The Employment Relations (Flexible Working) Act 2023, a Private Member’s Bill changing the operation of the statutory right to request flexible working received Royal Assent on 20th July 2023. The Bill provides for the Employment Rights Act 1996 to be amended to make changes to employees’ statutory Right to Request Flexible Working. The government has indicated that it will allow approximately one year for these changes to become law, to give employers the opportunity to update their Flexible Working policies and procedures. We therefore expect the see these changes to be implemented around July 2024.
The key changes will be:
- Employees will be able to make two flexible working requests in any 12 month period, rather than the current one request in this period. Countback will include any requests made prior to the legislation coming into force.
- Employers will have to make a decision and respond to any Flexible Working request within two months of receipt, unless an extension is agreed with the employee. The current timescale allows three months for a decision.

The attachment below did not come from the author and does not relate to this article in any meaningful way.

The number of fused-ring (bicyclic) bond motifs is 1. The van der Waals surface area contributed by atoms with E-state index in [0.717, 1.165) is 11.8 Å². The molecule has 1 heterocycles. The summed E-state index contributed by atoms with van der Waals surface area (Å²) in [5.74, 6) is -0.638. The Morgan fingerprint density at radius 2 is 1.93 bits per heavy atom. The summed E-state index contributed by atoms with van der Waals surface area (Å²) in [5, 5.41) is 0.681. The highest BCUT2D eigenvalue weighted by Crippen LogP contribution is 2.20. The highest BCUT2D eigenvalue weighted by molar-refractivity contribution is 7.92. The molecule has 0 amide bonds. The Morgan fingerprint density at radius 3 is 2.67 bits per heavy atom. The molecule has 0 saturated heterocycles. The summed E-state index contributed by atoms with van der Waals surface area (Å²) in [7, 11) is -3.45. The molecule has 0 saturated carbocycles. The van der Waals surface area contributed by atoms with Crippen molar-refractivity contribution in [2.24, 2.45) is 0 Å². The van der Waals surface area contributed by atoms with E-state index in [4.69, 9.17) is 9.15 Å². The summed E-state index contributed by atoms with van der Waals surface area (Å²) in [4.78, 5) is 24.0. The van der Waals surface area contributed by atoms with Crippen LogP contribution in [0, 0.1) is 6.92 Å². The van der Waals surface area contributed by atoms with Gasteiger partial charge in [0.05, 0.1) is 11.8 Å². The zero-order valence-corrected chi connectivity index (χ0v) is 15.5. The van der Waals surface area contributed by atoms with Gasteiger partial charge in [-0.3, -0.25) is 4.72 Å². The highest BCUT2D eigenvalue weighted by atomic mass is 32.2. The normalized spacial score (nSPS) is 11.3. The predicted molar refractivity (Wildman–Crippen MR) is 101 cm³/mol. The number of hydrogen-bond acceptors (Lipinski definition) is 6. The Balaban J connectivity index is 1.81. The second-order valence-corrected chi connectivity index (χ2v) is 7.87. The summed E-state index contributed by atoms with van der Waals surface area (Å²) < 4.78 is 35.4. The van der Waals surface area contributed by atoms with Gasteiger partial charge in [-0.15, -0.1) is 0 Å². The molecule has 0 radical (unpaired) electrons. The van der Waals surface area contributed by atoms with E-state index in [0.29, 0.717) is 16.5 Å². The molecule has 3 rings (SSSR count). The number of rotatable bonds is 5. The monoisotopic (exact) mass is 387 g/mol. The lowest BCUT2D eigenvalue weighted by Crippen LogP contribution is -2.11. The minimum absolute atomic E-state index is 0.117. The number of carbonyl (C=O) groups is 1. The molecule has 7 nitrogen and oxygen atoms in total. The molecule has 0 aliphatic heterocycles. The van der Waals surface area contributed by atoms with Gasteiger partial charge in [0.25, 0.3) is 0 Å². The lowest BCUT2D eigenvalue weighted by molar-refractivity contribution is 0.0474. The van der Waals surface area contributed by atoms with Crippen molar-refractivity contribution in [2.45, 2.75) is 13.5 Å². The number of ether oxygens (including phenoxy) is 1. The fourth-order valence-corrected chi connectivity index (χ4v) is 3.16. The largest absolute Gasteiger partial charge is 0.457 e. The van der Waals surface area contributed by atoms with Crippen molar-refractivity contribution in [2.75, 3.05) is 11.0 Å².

- Employers will be required to consult with the employee before refusing a request, although the Act sets out neither a minimum standard for consultation nor any indication of what such consultation should include.
- Employees will no longer be required to set out in their application what effect they think agreeing with this request may have on the employer and how the employee thinks any effects they identify might be mitigated or avoided
It is also important to note that the Act does not:
- Remove the requirement for employees to have a minimum of 26 week’s service before making a statutory request for Flexible Working. Although the government has indicated that it intends to remove the service requirement to allow employees to make Flexible Working requests from Day 1 of employment, this Act does not provide for that change.
- Introduce a formal right of appeal where a flexible working request is rejected. ACAS recommend that employers do offer a right of appeal in such circumstances (ACAS Code of Practice on Flexible Working) but the Act does not make this a legal requirement. Employers should be aware that ACAS Codes of Practice are often adopted by tribunals to assess the reasonableness of an employer’s process, so it is good practice to offer a right of appeal in any case.